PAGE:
Sex-Scene Screw-Ups and Low-Caliber Schlock

Caldwell and Scott

Sex-Scene Screw-Ups and Low-Caliber Schlock

Caldwell and Scott

Sex-Scene Screw-Ups and Low-Caliber Schlock
New books dissected over email.
Feb. 11 1999 12:39 PM

Caldwell and Scott

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Dear Tony,

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Glad you mentioned sex in Single & Single. I have my own favorite scene. It's the perfect example of a common spy-fiction screw-up that comes from trying to do two things at once. Next to the genre imperative of plot is the market imperative of "the love interest." A degree of interweaving is necessary if the second isn't to look too obviously like sales-bait. But overfastidious thriller writers can interweave them a bit too thoroughly, so that plot gets advanced during sex acts. That is, the two lovers wind up carrying on immensely complicated discussions while in the heat of erotic distraction.

That's what le Carré does in Chapter Nine. To telescope a bit:

Oliver's desire for her is an addiction. A finger to her lips for silence, she undresses him. He is strung to bursting point. But he forces himself to lie apart from her . . .

"What does Yevgeny trade in?"

She turns her back on him. "It is all bad things."

"What's the worst thing?" . . .

Flinging herself round to him, she traps him between her thighs and lunges at him with ferocity, as if by taking him inside her she will silence him. . . . She screams it, loud enough for half the hotel to hear: "It is from Afghanistan! From Kazakhstan! From Kirghiz! Hoban has arranged it! They are making the new trade. Across Russia from the East." And her choking abject cry of shame as she desperately assaults him.

But this badness is as nothing compared with the schlock of Archangel. You're right about the plot's implausibility. And the plot doesn't even do the implausible things it sets out to. Let's take Zinaida, and let's meanwhile break our vestigial strictures against plot-revelation by disclosing what's in the very last sentence of the book. She brings a gun to a Moscow railway station to meet the train on which Little Stalin and his apostle Mamantov are arriving.

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I think Harris wants us to believe that this downtrodden prostitute, the dregs of the new Russia, is about to save the country from totalitarianism in a way that her educated betters have failed to. In other words, she's going to shoot Stalinito. But given the hackneyed rationale running through her head--an obsession with self-reliance combined with a desire for vengeance--it's Mamantov she'd shoot, right? It was Mamantov who killed her father, after all, not Little Stalin.

And what of Zinaida's educated betters, Suvorin in particular? I think you were right a couple of days ago to say that he was supposed to play the role Arkady Renko does in Gorky Park. But he's developed so superficially that he becomes indistinguishable from Alix Hoban, the cosmopolitan monster in Single & Single. All he is is nice clothes and fluent English. And have you ever seen a character discarded with less regret? Given that Suvorin doesn't participate in the final shootout, and winds up just walking into a cabin to freeze, what was he doing (plot-wise) on that trip north? In fact, given that all he does is wear nice clothes in the opening chapters and travel north to freeze to death in the closing ones, what is he even doing in this book in the first place? I'll tell you what he's doing: He's serving as a pretext for casting some new Russian heartthrob when the book gets adapted for the screen.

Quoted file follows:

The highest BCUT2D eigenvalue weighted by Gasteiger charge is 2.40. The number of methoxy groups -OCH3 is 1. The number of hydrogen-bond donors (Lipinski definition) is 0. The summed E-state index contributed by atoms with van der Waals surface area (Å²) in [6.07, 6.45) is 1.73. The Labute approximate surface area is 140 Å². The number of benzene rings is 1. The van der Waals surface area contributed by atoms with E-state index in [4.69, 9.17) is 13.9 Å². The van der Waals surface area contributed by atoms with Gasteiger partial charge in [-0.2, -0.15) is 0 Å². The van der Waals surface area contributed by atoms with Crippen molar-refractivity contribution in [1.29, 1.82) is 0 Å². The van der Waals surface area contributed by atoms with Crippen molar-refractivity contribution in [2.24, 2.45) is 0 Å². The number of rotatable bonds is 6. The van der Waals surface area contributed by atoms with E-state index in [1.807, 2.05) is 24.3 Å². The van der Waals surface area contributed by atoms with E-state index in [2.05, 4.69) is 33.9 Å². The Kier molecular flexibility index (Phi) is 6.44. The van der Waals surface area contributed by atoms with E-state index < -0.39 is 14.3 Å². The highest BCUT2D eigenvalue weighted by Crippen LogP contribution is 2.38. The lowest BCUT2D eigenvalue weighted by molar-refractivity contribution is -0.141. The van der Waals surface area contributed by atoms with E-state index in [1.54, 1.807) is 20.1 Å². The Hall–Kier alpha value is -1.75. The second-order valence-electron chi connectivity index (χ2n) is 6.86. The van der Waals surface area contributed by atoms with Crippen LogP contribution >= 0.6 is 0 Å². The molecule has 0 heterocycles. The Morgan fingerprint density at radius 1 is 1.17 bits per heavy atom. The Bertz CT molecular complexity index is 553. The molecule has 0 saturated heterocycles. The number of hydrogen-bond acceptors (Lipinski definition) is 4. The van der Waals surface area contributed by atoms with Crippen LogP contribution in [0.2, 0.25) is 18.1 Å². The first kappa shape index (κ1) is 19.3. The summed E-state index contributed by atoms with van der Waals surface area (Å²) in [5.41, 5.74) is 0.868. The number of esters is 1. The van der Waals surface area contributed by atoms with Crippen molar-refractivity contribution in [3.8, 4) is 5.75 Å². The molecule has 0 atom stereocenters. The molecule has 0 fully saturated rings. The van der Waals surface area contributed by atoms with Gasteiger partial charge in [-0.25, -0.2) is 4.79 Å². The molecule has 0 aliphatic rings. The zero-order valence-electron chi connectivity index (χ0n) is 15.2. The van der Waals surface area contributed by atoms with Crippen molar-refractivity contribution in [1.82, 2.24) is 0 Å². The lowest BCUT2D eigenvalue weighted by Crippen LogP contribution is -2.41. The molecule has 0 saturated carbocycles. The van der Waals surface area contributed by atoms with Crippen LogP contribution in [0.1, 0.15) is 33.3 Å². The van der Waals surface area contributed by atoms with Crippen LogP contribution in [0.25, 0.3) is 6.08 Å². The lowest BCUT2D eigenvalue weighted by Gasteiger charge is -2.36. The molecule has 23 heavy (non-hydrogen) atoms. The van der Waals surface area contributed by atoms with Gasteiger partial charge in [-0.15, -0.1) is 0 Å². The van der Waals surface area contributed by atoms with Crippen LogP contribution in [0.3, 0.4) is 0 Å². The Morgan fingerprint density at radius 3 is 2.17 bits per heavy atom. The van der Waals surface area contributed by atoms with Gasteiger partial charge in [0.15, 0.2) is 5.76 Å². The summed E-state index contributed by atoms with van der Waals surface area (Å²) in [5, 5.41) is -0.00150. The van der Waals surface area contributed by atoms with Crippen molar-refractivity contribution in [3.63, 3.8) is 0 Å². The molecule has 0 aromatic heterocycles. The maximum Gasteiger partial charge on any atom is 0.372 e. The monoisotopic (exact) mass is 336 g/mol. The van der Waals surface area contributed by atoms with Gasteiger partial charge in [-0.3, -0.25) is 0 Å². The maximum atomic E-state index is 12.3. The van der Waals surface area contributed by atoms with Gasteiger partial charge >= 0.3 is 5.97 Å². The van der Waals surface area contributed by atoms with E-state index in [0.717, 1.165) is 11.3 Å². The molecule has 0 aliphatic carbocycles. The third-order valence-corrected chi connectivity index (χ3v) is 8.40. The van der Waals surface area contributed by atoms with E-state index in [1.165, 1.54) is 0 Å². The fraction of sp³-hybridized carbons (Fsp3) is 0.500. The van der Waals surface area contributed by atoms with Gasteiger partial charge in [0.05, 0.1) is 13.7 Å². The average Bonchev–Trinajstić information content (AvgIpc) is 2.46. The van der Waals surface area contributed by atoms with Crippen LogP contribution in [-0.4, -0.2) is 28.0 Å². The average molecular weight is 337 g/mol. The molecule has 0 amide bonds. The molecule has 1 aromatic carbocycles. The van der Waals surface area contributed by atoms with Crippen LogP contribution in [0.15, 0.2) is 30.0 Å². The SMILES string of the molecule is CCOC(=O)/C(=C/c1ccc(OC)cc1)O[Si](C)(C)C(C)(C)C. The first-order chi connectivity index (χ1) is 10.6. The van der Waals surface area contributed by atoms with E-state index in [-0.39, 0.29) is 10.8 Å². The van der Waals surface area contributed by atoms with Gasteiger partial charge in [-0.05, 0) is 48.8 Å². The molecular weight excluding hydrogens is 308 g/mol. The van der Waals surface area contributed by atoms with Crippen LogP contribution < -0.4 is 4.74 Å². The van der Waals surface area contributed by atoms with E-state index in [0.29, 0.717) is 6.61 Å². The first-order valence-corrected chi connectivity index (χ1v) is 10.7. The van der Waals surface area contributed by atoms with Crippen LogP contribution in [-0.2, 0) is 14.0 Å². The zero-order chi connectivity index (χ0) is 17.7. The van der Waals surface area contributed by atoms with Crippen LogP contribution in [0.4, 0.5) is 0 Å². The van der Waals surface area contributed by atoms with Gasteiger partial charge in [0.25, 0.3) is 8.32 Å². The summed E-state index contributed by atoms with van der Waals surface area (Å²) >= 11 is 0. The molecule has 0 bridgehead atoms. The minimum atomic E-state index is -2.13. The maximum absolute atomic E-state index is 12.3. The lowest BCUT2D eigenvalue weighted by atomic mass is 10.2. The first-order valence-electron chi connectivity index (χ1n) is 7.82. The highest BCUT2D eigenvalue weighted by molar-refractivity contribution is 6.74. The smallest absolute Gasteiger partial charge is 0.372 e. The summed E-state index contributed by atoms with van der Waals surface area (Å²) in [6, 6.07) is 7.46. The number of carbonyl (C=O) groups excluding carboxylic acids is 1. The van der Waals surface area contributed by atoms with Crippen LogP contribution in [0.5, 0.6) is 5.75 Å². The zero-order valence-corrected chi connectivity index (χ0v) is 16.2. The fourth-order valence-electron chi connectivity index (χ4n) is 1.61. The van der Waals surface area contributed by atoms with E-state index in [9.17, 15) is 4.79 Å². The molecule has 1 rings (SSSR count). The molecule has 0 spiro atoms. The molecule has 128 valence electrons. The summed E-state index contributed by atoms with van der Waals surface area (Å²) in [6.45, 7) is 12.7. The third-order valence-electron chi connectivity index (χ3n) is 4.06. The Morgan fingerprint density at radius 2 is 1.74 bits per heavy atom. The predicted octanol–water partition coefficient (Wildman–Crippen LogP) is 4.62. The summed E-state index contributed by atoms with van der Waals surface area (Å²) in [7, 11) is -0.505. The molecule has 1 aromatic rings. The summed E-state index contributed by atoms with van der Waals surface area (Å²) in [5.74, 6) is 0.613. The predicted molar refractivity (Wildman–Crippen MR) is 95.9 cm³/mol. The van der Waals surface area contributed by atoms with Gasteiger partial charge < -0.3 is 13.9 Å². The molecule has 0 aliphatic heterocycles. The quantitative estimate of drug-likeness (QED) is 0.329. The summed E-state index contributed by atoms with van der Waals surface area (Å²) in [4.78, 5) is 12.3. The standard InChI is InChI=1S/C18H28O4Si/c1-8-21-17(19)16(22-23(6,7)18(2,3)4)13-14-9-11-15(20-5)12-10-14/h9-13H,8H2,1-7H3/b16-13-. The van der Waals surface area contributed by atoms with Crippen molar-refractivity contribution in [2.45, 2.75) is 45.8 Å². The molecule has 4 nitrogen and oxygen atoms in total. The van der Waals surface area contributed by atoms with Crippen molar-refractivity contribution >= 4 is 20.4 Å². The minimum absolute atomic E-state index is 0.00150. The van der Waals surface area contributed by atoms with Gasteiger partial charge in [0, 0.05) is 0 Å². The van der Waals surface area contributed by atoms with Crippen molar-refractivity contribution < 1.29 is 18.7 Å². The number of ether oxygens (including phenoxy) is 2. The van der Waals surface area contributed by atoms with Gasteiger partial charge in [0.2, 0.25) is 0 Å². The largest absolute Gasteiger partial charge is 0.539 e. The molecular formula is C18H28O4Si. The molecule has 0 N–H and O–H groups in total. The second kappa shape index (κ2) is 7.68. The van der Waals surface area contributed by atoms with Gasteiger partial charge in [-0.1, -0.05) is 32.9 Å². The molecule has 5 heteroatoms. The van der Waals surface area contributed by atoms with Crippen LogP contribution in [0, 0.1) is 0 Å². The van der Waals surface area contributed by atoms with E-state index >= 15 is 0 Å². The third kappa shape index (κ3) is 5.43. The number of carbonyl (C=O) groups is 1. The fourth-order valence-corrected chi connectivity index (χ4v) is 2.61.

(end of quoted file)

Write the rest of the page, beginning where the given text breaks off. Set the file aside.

I agree that the evocations of Stalin are good. But aside from a few pages of excerpts from Kelso's lectures, they stop after the first chapter. From then on, we're dealing with airplane reading of the lowest caliber. We talked about the necessity of self-parody in spy fiction. The one thing to be avoid at all costs is the schlock writing that doesn't realize it's parody, and Archangel is full of it:

Twenty years of cigarettes and scotch seemed to have convened a protest meeting in his heart and lungs.
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Or:

She was studying law. She was going to be a lawyer. She was going to give up [the high-priced whorehouse] Robotnik, and Moscow with it, and move to St. Petersburg and become a proper legal whore--a lawyer.

That's tellin' 'em, tough guy.

I liked your comparison of the Arctic scenes to Fargo. Since the last third of the book is transparently not a novel episode but a film treatment, I've been trying to think of the movies it reminds me of. On the one hand, Stalinito acts more like a clone than a son, making this scene an import from science-fiction that sits uneasily in a historical novel.

On the other hand, there's something cartoonish about this squat little Survivalist Goblin with a 65 IQ. So I've settled it: It's an even mix of Rambo, GrizzlyAdams, and Monty Python and the Holy Grail.

Best,

Chris

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Christopher Caldwell is senior writer at the
Weekly Standard. A.O. Scott is a senior editor at Lingua Franca. This week they discuss
Archangel, by Robert Harris, andSingle & Single, by John le Carré.